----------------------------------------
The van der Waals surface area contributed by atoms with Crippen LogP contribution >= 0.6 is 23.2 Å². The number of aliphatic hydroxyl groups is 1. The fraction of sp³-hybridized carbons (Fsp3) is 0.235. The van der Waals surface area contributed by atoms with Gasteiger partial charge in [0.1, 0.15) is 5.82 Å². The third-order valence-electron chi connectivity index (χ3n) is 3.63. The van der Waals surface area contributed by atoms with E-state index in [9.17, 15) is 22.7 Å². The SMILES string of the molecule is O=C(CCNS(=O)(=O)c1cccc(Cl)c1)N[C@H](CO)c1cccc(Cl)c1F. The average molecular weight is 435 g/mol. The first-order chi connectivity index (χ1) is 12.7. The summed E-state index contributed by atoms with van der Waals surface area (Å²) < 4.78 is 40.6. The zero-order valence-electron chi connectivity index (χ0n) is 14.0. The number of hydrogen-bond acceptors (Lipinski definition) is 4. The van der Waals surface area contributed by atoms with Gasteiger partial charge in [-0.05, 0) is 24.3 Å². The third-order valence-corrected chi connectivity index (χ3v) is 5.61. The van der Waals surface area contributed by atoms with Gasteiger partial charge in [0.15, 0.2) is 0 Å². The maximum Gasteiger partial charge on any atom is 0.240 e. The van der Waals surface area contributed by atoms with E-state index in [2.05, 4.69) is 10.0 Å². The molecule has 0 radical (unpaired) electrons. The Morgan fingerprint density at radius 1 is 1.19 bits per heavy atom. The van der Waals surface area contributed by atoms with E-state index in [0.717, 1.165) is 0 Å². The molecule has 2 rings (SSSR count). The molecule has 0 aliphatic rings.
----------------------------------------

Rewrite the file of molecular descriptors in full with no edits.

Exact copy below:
The van der Waals surface area contributed by atoms with Crippen LogP contribution >= 0.6 is 23.2 Å². The number of aliphatic hydroxyl groups is 1. The fraction of sp³-hybridized carbons (Fsp3) is 0.235. The van der Waals surface area contributed by atoms with Gasteiger partial charge in [0.1, 0.15) is 5.82 Å². The third-order valence-electron chi connectivity index (χ3n) is 3.63. The van der Waals surface area contributed by atoms with E-state index in [9.17, 15) is 22.7 Å². The SMILES string of the molecule is O=C(CCNS(=O)(=O)c1cccc(Cl)c1)N[C@H](CO)c1cccc(Cl)c1F. The average molecular weight is 435 g/mol. The first-order chi connectivity index (χ1) is 12.7. The summed E-state index contributed by atoms with van der Waals surface area (Å²) < 4.78 is 40.6. The zero-order valence-electron chi connectivity index (χ0n) is 14.0. The number of hydrogen-bond acceptors (Lipinski definition) is 4. The van der Waals surface area contributed by atoms with Gasteiger partial charge in [-0.05, 0) is 24.3 Å². The third-order valence-corrected chi connectivity index (χ3v) is 5.61. The van der Waals surface area contributed by atoms with Gasteiger partial charge in [0.15, 0.2) is 0 Å². The maximum Gasteiger partial charge on any atom is 0.240 e. The van der Waals surface area contributed by atoms with E-state index in [2.05, 4.69) is 10.0 Å². The molecule has 0 radical (unpaired) electrons. The Morgan fingerprint density at radius 1 is 1.19 bits per heavy atom. The van der Waals surface area contributed by atoms with E-state index in [0.717, 1.165) is 0 Å². The molecule has 2 rings (SSSR count). The molecule has 0 aliphatic rings.